Scientists have often wondered why some chickens seem to have male plumage on one side of the body and female plumage on the other. Why exactly are half brown (female) and half white (male) birds strutting around the farm? But Esciencenews.com reports that scientists may have found an answer to this barnyard mystery. Researchers have found that, unlike in mammals, cells and not hormones dictate sex in chickens.
It was once thought that sex chromosomes in birds control whether a testis or ovary forms. Further, it was believed that hormones controlled the change. This is how it works in mammals, where hormones control whether testes or ovaries will develop. When biologists first began studying the funky chickens, they thought they might find a chromosomal malfunction. Half-female and half-male chickens are known as gynandromorphs and generally exist in one out of 10,000 birds. But the two-toned chickens were determined to be completely normal. Instead, their gender was already built into their cells.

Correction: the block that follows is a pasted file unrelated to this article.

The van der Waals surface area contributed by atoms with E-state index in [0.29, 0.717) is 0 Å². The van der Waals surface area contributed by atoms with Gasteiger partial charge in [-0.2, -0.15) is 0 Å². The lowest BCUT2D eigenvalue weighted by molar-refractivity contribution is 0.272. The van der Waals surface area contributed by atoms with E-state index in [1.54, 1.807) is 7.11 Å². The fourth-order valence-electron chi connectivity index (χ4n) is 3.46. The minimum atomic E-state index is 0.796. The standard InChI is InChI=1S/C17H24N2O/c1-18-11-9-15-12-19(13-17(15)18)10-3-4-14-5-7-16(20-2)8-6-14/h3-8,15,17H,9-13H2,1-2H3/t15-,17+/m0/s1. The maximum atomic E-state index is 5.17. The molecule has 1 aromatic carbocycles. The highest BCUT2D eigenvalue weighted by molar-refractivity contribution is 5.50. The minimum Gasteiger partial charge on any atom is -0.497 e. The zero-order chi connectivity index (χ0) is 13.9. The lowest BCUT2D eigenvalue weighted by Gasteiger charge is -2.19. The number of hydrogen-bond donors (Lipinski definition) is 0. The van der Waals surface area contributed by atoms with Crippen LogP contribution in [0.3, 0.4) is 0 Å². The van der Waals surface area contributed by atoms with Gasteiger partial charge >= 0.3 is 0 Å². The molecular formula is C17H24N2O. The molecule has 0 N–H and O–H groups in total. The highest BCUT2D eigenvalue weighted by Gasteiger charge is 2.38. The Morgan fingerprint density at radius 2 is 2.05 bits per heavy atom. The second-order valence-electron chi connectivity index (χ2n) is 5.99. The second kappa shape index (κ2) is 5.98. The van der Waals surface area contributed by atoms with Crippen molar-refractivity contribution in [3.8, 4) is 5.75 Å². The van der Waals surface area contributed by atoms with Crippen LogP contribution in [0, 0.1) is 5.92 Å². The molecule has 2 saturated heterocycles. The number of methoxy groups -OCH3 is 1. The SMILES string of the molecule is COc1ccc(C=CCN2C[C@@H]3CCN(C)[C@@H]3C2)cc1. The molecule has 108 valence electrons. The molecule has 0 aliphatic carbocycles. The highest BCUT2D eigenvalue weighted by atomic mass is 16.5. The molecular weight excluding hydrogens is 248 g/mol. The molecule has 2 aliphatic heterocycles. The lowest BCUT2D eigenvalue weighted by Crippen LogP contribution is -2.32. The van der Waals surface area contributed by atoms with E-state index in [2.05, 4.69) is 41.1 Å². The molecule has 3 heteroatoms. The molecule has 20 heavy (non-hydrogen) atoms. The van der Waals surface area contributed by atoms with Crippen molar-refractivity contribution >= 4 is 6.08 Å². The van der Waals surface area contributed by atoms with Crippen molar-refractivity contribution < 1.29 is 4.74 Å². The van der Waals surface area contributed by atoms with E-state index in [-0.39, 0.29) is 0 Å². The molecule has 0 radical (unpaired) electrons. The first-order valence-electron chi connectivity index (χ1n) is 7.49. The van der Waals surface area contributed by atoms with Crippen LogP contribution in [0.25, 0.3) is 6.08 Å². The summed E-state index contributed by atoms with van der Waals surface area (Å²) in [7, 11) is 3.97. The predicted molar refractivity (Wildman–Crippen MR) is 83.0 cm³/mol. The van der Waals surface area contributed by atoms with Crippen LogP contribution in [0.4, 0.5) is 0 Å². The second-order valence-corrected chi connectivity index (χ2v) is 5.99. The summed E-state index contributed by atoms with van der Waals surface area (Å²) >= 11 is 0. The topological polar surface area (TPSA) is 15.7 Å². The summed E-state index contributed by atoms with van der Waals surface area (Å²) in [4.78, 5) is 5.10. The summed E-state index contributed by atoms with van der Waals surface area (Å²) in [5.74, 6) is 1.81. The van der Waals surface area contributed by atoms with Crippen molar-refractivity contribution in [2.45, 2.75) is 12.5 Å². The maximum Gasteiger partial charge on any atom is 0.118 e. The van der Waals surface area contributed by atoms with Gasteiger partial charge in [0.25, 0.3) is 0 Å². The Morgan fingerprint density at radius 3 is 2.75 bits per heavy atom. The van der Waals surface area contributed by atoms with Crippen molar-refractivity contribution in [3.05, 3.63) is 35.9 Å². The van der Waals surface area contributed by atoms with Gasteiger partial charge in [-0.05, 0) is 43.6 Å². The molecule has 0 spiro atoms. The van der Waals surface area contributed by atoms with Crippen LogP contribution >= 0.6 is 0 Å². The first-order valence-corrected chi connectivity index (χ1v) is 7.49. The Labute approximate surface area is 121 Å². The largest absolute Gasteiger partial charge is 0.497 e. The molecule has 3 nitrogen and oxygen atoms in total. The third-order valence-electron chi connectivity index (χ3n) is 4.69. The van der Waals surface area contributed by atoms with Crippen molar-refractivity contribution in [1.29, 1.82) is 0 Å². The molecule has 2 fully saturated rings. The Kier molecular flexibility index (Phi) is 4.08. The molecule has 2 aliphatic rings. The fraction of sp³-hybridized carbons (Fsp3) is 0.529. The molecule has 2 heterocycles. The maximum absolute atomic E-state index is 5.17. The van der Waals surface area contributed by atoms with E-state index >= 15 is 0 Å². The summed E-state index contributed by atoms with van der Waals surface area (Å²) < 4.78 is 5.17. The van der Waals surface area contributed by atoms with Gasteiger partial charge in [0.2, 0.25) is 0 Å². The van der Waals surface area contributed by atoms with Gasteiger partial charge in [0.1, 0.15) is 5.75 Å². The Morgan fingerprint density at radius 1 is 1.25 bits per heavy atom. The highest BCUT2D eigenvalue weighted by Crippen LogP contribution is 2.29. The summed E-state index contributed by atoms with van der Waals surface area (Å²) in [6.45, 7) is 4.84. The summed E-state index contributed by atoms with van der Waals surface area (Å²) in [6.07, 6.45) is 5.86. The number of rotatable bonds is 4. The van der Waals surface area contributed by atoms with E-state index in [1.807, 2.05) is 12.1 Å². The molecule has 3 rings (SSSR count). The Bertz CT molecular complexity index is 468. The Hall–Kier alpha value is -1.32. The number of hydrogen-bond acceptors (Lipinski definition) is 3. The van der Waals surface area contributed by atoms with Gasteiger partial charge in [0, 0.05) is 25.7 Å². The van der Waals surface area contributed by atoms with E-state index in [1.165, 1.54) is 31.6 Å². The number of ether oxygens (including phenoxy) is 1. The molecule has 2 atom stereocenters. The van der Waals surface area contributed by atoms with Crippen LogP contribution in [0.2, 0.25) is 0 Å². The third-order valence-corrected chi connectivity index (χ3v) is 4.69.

The study took place at the University of Edinburgh, where Michael Clinton is a developmental biologist. He is co-author of the hermaphrochicken study. According to Clinton, “We assumed this was caused by one side of the body having some kind of sex chromosome anomaly … but when we looked at them closely, they were composed of entirely normal cells. We realized that birds don’t follow the mammalian model.”
Clinton and his team tested their theory by transplanting female cells into a male embryo and vice versa. Regardless of hormonal influences, the cells continued to express their sex-specific hormones. Their sexual determination was cell-based and could not be changed.
Experts say this discovery might also explain why males and females vary in how they handle diseases and behavioral situations. Esciencenews.com reports that this new discovery could “lead to improvements in poultry production — identification of some of the molecular differences between male and female cells should lead to better tests for sexing embryos prior to hatch.” Some also say that knowing these animals on a cellular level could improve productivity in terms of food production.
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